Secondly, China is our number one trading partner, and as the Yuan has spiked against the Greenback, it will help our exports and bring even more Chinese tourists here, which average over 55,000 a month! And we’re not even in the top 20 tourist destinations for the travelling Chinese!
For the optimists
I liked AMP’s Shane Oliver’s take on the debt deal and here it is: “The removal of a threat to global growth with the ending of the shutdown and increase in the debt ceiling, adds to confidence that the global economic recovery will continue and is a positive for growth assets including shares.”
And this was made before the good Chinese data!
Before I sign off, here’s Charlie’s good oil for the week. On his market march to 6000, he’s got a cheap BHP in his knapsack and targets of ANZ at $33.60, CBA at $76.80, NAB at $39.50 and WBC at $36.50 for FY14. He still carries the torch for BOQ and QBE and he’s having a blast with Mesoblast!
If Singo didn’t have a horse in the race, I’d finish off with Go Harvey Go. So instead let me say — may the best horse win!
Top stocks – how they fared
Numbers that moved the market
Once again the RBA has kept its options open to do what they see fit with interest rates. The key takeout from the minutes of their October meeting, released on Tuesday, was, “members agreed that the Bank should again neither close off the possibility of reducing rates further nor signal an imminent intention to reduce them.”
On the deal to end the government shutdown and raise the debt ceiling, the US Senate voted 81-18 and the House 285-144, enabling Obama to sign the deal into law to prevent the US from its first ever default. ‘Non-essential’ government workers are now back on the payroll after two weeks out of work.
In another vote, this one far less interesting and far less important, Bill Shorten won 52% of the total vote to become leader of the Labor Party.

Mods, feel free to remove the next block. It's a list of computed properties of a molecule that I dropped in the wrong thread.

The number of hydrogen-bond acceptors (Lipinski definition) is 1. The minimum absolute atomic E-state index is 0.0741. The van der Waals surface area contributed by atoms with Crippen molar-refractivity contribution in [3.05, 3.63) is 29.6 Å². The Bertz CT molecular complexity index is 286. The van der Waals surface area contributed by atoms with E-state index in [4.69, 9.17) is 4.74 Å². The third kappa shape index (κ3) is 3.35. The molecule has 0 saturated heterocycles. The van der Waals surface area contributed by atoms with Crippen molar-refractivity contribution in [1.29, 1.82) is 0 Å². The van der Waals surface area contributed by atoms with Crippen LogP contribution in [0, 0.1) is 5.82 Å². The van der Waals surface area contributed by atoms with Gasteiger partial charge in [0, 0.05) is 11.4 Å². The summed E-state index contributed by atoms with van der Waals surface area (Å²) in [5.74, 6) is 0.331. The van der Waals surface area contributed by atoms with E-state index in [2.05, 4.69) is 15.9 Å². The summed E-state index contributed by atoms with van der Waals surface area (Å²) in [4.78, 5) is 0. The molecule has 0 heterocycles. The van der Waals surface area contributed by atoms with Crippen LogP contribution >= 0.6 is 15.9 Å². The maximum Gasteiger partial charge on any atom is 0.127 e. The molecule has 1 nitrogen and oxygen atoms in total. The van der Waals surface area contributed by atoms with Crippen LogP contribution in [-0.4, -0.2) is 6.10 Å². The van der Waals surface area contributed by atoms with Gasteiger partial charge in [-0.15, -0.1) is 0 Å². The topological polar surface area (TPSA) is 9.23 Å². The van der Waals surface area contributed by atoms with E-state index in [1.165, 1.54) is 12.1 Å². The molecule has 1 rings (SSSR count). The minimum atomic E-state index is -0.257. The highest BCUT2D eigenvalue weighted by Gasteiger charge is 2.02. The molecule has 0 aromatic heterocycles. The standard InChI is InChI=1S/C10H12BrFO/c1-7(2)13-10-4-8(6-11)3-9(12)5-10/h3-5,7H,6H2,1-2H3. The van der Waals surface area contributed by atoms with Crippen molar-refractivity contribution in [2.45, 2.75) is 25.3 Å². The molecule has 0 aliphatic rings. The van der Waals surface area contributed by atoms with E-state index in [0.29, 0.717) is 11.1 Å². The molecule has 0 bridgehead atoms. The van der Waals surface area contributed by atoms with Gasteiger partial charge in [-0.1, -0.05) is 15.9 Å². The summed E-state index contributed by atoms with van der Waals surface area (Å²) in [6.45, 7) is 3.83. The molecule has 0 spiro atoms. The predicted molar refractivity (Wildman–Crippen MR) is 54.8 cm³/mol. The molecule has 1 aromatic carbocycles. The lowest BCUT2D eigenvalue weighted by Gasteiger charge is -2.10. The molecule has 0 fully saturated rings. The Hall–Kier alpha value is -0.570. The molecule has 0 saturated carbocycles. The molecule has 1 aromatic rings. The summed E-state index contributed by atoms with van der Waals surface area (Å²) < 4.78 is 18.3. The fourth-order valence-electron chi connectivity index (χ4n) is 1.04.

Deloitte released their quarterly CFO survey this week, and found that CEO optimism “surged” in the past quarter. 41% say they are optimistic about the financial prospects of their company, up from -11% in Q2.
The week ahead
October 21 HIA-RP Data Land Report (June quarter)
October 23 Consumer Price Index (September quarter)
October 24 Speech by RBA Deputy Governor
October 21 US Existing home sales (September)
October 22 China house prices (September)
October 23 US FHFA home prices (August)
October 24 US New home sales (September)
October 24 “Flash” manufacturing activity for US, Europe and China
October 25 US Durable goods orders (September)
October 25 US Consumer sentiment (October)
After a busy fortnight in Australia things will calm down next week, with just two noteworthy reports and a speech by the RBA Deputy Governor, Philip Lowe.
There will be plenty going on abroad though, with ‘Flash’ manufacturing activity for the US, China and Europe coming out. We will also see what effect the US government shutdown had on consumers, with consumer sentiment for the month of October released. Most economists expect to see lower sentiment as a result of the government dramas.
Calls of the week
My favourite charts
Despite car sales being down 3.5% seasonally adjusted year on year in September, 4WD sales continue to motor along and are currently in record territory.
Top five clicked on stories of the week
- Peter Switzer: Term deposits will tell you when to dump stocks
- James Dunn: Stocks to watch: Five stocks under 50 cents
- Charlie Aitken: QBE – cheap at half the price
- Questions of the Week: Best buys in the current market
- Rudi Filapek-Vandyck: Buy, sell, hold – what the brokers say
Last week’s Switzer Super Reports